Nineteenth Century American Life Essay

Pages: 4 (1320 words)  ·  Style: MLA  ·  Bibliography Sources: 2  ·  File: .docx  ·  Level: College Senior  ·  Topic: Evolution

Charles Darwin

This year marked the 200th birthday of Charles Darwin, and hundreds of special activities were held around the world to commemorate the occasion. Although it has been 150 years since the concept of evolution and the publication of Origin of Species, controversy continues about this theory, especially in the realm of religious belief. Numerous people instead believe in what is called creationism rather than in evolutionary theory. Based on a couple of the newspaper articles from the 1880s when Darwin first wrote his book, it appears that this distinction between those who believe in evolution or those who believe in what is now called intelligent design, is much more an issue today than it was during Darwin's time. During the Victorian time, most leaders recognized that Darwin never said that evolution explained all of life development; there were still unknowns that could be attributed to a higher authority.

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According to a study conducted this year, about 50% of the over 2,000 British adults questioned about evolution were either very against the theory or confused regarding it. At least 22% were more in favor of the concepts of creationism or intelligent design to explain the world's origins (Butt). A quarter of Britons say that Darwin's theory of evolution is "definitely true" and the same number says it is "probably true." Ten percent of individuals elected young Earth creationism, or the idea that the world was created by sometime during the previous 10,000 years, over evolution. Just over the same amount supported intelligent design, or the belief that evolution by itself does not provide an explanation about the structures of living organisms. Everyone else was confused, frequently getting creationism, intelligent design and evolution, mixed up.

Essay on Nineteenth Century American Life Assignment

This debate pro-or con evolution has been a major part of American history since the Scopes "Monkey Trial" in the 1920s, when a high school biology teacher was charged for covering evolution in his science curriculum. Clarence Darrow was the teacher's attorney, and William Jennings Bryan, who had run as the populist Democratic presidential candidate three times, supported the State of Tennessee. The anti-evolution movement won the case, and it took until 1967 for the law to be removed from the state's books. In a number of other states, today, creationism is very strong. In Kentucky, a creation museum just opened up a couple of years ago and has exhibits of humans and dinosaurs living together.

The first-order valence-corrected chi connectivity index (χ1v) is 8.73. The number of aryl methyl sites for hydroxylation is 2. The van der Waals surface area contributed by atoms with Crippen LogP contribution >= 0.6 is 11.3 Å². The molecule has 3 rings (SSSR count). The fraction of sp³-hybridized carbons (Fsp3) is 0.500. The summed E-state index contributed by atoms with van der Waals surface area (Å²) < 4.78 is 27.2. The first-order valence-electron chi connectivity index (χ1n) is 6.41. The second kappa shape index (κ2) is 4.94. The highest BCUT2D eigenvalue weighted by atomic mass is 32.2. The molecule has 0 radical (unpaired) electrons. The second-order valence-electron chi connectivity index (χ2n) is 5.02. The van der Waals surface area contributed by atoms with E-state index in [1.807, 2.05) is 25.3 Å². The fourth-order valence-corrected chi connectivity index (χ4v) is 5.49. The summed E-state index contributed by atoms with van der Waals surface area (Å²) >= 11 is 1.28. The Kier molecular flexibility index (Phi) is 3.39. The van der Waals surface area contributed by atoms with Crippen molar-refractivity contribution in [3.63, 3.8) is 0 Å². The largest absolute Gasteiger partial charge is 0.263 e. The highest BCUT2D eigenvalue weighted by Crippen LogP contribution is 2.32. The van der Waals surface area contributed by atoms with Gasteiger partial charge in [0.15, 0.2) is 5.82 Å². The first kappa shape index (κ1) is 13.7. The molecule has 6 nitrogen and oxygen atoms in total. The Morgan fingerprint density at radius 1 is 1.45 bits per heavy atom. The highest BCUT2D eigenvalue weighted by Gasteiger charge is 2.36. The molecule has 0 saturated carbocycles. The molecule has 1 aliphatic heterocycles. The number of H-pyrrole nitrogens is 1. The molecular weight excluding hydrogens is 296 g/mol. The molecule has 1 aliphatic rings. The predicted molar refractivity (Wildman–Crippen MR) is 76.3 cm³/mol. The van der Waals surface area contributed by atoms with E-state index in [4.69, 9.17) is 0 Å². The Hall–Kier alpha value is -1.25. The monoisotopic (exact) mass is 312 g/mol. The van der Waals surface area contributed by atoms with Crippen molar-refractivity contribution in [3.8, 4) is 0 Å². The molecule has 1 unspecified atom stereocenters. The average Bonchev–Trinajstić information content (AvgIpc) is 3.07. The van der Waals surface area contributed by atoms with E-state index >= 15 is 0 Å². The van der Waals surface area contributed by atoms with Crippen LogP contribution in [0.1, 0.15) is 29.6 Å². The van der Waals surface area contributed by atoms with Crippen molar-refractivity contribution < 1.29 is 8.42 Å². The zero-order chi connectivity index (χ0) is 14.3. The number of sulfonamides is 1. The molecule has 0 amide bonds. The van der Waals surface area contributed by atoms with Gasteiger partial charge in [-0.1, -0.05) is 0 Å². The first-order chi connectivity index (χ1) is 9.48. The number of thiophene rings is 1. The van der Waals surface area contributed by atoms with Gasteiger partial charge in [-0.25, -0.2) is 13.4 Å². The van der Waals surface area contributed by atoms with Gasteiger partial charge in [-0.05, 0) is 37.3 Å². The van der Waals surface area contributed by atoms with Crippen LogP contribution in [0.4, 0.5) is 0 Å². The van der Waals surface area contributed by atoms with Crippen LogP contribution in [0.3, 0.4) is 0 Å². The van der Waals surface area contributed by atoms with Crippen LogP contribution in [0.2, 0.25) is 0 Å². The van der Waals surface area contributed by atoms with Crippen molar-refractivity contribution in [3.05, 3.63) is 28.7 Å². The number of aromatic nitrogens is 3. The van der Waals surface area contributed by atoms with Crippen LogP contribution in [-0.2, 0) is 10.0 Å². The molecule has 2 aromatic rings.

When reading a couple of articles from the late 1800s, it is interesting to see that there was not this black-or-white situation. People, including some clergy, recognized that Darwin was not saying it was either evolution or belief in God. He was instead arguing that evolution was one of the ways that explain living organisms. In an article from the English Church Quarterly, the writer demonstrates the reasons for the "triumph" of Darwin's ideas and "fearlessly argues in favor of the compatibility of the Darwinian theory with religious belief." He further states that Darwin never claimed that natural selection explained everything. In his writings, the scientist said that "the modification of species arises from other causes besides natural selection, and that in fact most of the minor variations on which, when amplified in successive generations, the rise of new species itself depends are originated by unknown causes."

Another article, written in 1874 in the New York Times, says that theologians were too quick to criticize Darwin for the religious aspects of natural selection. That Darwin's theory is "quite compatible" with the fullest belief of the Scriptures. Since the earliest history of humankind, philosophers have seen the rise of humans from lower forms; Voltaire argued that plants have organization; animals have organization, sentiment and instinct; and man has organization, sentiment and intelligence. Geoffroy St. Hilaire similarly stated that plants live, animals live and feel, man lives, feels and thinks. In an essay on Plato's Republic by De Quincey, it is said: "By two tests is man raised above the brutes.… [END OF PREVIEW] . . . READ MORE

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How to Cite "Nineteenth Century American Life" Essay in a Bibliography:

APA Style

Nineteenth Century American Life.  (2009, March 7).  Retrieved September 29, 2020, from

MLA Format

"Nineteenth Century American Life."  7 March 2009.  Web.  29 September 2020. <>.

Chicago Style

"Nineteenth Century American Life."  March 7, 2009.  Accessed September 29, 2020.